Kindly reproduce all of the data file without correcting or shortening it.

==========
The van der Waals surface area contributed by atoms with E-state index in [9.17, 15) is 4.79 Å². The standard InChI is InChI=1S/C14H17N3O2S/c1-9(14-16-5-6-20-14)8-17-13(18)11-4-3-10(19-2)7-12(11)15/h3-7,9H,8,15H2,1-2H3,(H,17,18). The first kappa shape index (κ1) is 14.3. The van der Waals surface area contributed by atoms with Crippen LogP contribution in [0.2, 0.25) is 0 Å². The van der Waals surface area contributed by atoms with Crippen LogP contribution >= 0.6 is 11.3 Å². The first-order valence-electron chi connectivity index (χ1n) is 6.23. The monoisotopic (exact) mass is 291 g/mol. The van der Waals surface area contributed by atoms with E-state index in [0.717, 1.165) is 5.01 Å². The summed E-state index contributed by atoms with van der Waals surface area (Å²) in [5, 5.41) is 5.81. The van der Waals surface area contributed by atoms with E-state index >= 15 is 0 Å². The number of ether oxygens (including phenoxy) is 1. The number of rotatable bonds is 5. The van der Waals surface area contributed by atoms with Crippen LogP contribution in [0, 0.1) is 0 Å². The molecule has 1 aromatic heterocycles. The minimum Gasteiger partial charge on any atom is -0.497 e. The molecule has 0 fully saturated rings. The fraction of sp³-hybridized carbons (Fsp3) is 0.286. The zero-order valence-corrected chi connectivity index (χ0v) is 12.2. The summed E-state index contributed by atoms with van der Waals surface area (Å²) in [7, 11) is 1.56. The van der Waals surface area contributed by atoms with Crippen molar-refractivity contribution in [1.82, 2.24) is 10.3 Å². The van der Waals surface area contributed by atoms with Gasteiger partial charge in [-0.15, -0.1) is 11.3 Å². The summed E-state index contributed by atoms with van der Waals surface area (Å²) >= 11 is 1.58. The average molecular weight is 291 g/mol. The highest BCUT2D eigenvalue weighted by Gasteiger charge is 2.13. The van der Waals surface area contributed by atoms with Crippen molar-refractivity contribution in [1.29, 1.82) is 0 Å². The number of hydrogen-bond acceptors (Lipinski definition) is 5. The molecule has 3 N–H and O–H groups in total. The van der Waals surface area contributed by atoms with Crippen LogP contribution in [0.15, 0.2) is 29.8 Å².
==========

The van der Waals surface area contributed by atoms with E-state index in [9.17, 15) is 4.79 Å². The standard InChI is InChI=1S/C14H17N3O2S/c1-9(14-16-5-6-20-14)8-17-13(18)11-4-3-10(19-2)7-12(11)15/h3-7,9H,8,15H2,1-2H3,(H,17,18). The first kappa shape index (κ1) is 14.3. The van der Waals surface area contributed by atoms with Crippen LogP contribution in [0.2, 0.25) is 0 Å². The van der Waals surface area contributed by atoms with Crippen LogP contribution >= 0.6 is 11.3 Å². The first-order valence-electron chi connectivity index (χ1n) is 6.23. The monoisotopic (exact) mass is 291 g/mol. The van der Waals surface area contributed by atoms with E-state index in [0.717, 1.165) is 5.01 Å². The summed E-state index contributed by atoms with van der Waals surface area (Å²) in [5, 5.41) is 5.81. The van der Waals surface area contributed by atoms with E-state index >= 15 is 0 Å². The number of ether oxygens (including phenoxy) is 1. The number of rotatable bonds is 5. The van der Waals surface area contributed by atoms with Crippen LogP contribution in [0, 0.1) is 0 Å². The molecule has 1 aromatic heterocycles. The minimum Gasteiger partial charge on any atom is -0.497 e. The molecule has 0 fully saturated rings. The fraction of sp³-hybridized carbons (Fsp3) is 0.286. The zero-order valence-corrected chi connectivity index (χ0v) is 12.2. The summed E-state index contributed by atoms with van der Waals surface area (Å²) in [7, 11) is 1.56. The van der Waals surface area contributed by atoms with Crippen molar-refractivity contribution in [1.82, 2.24) is 10.3 Å². The van der Waals surface area contributed by atoms with Gasteiger partial charge in [-0.15, -0.1) is 11.3 Å². The summed E-state index contributed by atoms with van der Waals surface area (Å²) >= 11 is 1.58. The average molecular weight is 291 g/mol. The highest BCUT2D eigenvalue weighted by Gasteiger charge is 2.13. The van der Waals surface area contributed by atoms with Crippen molar-refractivity contribution in [1.29, 1.82) is 0 Å². The number of hydrogen-bond acceptors (Lipinski definition) is 5. The molecule has 3 N–H and O–H groups in total. The van der Waals surface area contributed by atoms with Crippen LogP contribution in [0.15, 0.2) is 29.8 Å².